- Display: 6.8-inch, 2,400 x 1,080, 144Hz AMOLED
- Memory & Storage: 6GB LPDDR5 RAM + 128GB SSD or 8GB LPDDR5 RAM + 128GB SSD (on Razer Edge 5G)
- Camera: 5-megapixel
- Battery: 5,000 mAh
- Connectivity: Wi-Fi 6E, Bluetooth 5.2, 5G / LTE (on Razer Edge 5G)
Potential cooling issues aside, the Edge’s modular design has some real benefits — if Razer decides to take advantage of them. Since the controller is completely detachable, a future "Kishi V3" controller could be easily swapped in without buying a whole new Razer Edge. Similarly, if Razer releases an Edge with a newer Snapdragon chip, it could theoretically sell the device without a controller if you just wanted to upgrade to a newer tablet.
I’d likely want to try out a new controller because while the Kishi V2 Pro is a dramatic improvement over the original Kishi, it's slightly too small for my taste (or comfort). It's got all of the clicky buttons you’d expect and a few I didn’t, including a dedicated Razer Nexus button for pulling up Razer’s app launcher and M1 and M2 buttons next to the triggers that can be assigned to whatever button press you want. The main issue with the Kishi V2 Pro is its size and the significant battery power it draws from the Edge tablet when not in use.
The Razer Edge got over a day of standby time when not connected to the Kishi, but with the controller connected, that was noticeably reduced — I ended the day at 15 percent but only played on the Edge for an hour or so. If you’re playing games periodically throughout the day, that might not be an issue, you’ll get a day’s worth for sure with a mix of streaming and Android games. But do all that over 5G, and you'll need to keep a battery pack handy.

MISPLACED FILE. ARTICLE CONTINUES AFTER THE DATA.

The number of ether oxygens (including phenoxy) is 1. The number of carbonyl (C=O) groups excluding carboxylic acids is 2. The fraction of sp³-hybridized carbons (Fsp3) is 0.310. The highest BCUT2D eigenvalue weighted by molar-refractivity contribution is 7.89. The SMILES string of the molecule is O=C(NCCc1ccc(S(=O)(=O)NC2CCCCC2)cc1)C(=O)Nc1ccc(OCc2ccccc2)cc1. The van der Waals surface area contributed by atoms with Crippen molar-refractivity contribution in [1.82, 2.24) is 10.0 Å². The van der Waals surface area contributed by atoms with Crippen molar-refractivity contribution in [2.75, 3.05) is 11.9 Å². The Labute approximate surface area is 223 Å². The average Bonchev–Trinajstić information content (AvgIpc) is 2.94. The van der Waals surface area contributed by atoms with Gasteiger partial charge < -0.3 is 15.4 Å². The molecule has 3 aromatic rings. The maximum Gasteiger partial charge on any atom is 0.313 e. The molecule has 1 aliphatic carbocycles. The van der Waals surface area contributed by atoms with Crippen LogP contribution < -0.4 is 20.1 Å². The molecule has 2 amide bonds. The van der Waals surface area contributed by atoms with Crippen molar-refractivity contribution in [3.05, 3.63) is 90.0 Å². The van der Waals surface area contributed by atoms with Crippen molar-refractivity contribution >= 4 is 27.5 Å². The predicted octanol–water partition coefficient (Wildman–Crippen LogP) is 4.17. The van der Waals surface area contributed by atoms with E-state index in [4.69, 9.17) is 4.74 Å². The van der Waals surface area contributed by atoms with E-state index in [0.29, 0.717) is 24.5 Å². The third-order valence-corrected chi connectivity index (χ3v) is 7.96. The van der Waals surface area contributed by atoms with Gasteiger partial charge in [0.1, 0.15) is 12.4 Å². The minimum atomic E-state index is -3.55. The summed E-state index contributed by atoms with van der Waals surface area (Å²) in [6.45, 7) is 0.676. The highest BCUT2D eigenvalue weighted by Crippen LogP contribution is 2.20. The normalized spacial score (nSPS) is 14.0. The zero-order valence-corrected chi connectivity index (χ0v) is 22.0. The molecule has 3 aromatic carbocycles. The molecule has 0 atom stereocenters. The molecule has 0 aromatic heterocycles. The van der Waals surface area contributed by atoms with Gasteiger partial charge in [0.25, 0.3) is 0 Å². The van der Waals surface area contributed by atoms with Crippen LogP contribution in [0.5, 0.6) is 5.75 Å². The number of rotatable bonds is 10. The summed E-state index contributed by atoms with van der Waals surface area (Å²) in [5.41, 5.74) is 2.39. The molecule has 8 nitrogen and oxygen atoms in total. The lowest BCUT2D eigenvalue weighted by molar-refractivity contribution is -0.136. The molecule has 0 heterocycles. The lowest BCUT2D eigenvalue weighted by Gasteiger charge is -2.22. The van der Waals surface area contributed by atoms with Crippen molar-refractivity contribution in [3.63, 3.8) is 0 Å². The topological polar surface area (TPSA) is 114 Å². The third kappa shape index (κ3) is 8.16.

Overall, the Razer Edge’s setup isn’t without trade-offs, the first being that the Edge feels far less premium than Logitech’s device or any other dedicated handheld. The two-piece design means you could use the device as an oddly-shaped Android tablet when you don’t need a controller for games, but I’m not sure that will be worth the disadvantages of having to carry two things instead of one to conserve battery for everyone.
The Current State of Game Streaming
The irony of releasing a streaming handheld in 2023 is that overall, the category continues to contract, particularly if you’re just interested in playing games. Stadia officially announced its shutdown plans days after the Logitech G Cloud was announced last year, and I remain convinced we could see another service like Amazon's Luna shut down before 2023 is over.
Yes, the Razer Edge can still stream from your own hardware via Steam Link or access a virtual PC with Moonlight or GeForce Now. Xbox Game Pass Ultimate is also available through a web app. But increasingly, having access to the Google Play Store’s library of games seems just as important as being able to stream well.
For the Edge, Razer’s tried to make doing both as easy as possible. The Razer Nexus app collects your Edge’s gaming apps and services into an easily browseable, Netflix-style library. There are scrollable carousels of apps sorted by genre, hand-curated by Razer to include ones that will take advantage of controller support. This is a huge help because the Play Store still doesn’t let you look for games with controller support. Through the Nexus app, you can also set up virtual controller support for apps that offer on-screen controls but don’t recognize the Kishi V2.